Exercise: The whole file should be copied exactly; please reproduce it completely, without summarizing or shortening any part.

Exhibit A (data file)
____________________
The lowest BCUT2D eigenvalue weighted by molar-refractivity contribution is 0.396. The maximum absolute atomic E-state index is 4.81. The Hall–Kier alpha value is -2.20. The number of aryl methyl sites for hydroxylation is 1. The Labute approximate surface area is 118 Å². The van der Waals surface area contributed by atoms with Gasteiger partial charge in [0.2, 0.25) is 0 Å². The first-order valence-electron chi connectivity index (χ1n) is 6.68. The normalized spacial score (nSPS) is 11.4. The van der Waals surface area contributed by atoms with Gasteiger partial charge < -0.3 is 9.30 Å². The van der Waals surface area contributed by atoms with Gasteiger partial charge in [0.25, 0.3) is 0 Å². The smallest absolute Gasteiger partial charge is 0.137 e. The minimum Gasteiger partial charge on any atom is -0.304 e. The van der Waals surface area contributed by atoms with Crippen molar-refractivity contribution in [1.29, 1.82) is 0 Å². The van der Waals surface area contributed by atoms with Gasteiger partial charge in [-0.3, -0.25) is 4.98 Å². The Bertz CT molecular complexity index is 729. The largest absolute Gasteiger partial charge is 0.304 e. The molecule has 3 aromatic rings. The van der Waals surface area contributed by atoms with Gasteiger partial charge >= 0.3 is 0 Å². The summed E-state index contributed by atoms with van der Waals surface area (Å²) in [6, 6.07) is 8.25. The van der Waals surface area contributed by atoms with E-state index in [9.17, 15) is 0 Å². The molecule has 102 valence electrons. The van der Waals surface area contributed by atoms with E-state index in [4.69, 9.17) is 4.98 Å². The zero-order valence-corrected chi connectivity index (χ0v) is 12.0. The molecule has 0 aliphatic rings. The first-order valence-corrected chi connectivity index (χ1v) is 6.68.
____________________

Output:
The lowest BCUT2D eigenvalue weighted by molar-refractivity contribution is 0.396. The maximum absolute atomic E-state index is 4.81. The Hall–Kier alpha value is -2.20. The number of aryl methyl sites for hydroxylation is 1. The Labute approximate surface area is 118 Å². The van der Waals surface area contributed by atoms with Gasteiger partial charge in [0.2, 0.25) is 0 Å². The first-order valence-electron chi connectivity index (χ1n) is 6.68. The normalized spacial score (nSPS) is 11.4. The van der Waals surface area contributed by atoms with Gasteiger partial charge < -0.3 is 9.30 Å². The van der Waals surface area contributed by atoms with Gasteiger partial charge in [0.25, 0.3) is 0 Å². The smallest absolute Gasteiger partial charge is 0.137 e. The minimum Gasteiger partial charge on any atom is -0.304 e. The van der Waals surface area contributed by atoms with Crippen molar-refractivity contribution in [1.29, 1.82) is 0 Å². The van der Waals surface area contributed by atoms with Gasteiger partial charge in [-0.3, -0.25) is 4.98 Å². The Bertz CT molecular complexity index is 729. The largest absolute Gasteiger partial charge is 0.304 e. The molecule has 3 aromatic rings. The van der Waals surface area contributed by atoms with Gasteiger partial charge >= 0.3 is 0 Å². The summed E-state index contributed by atoms with van der Waals surface area (Å²) in [6, 6.07) is 8.25. The van der Waals surface area contributed by atoms with E-state index in [9.17, 15) is 0 Å². The molecule has 102 valence electrons. The van der Waals surface area contributed by atoms with E-state index in [4.69, 9.17) is 4.98 Å². The zero-order valence-corrected chi connectivity index (χ0v) is 12.0. The molecule has 0 aliphatic rings. The first-order valence-corrected chi connectivity index (χ1v) is 6.68.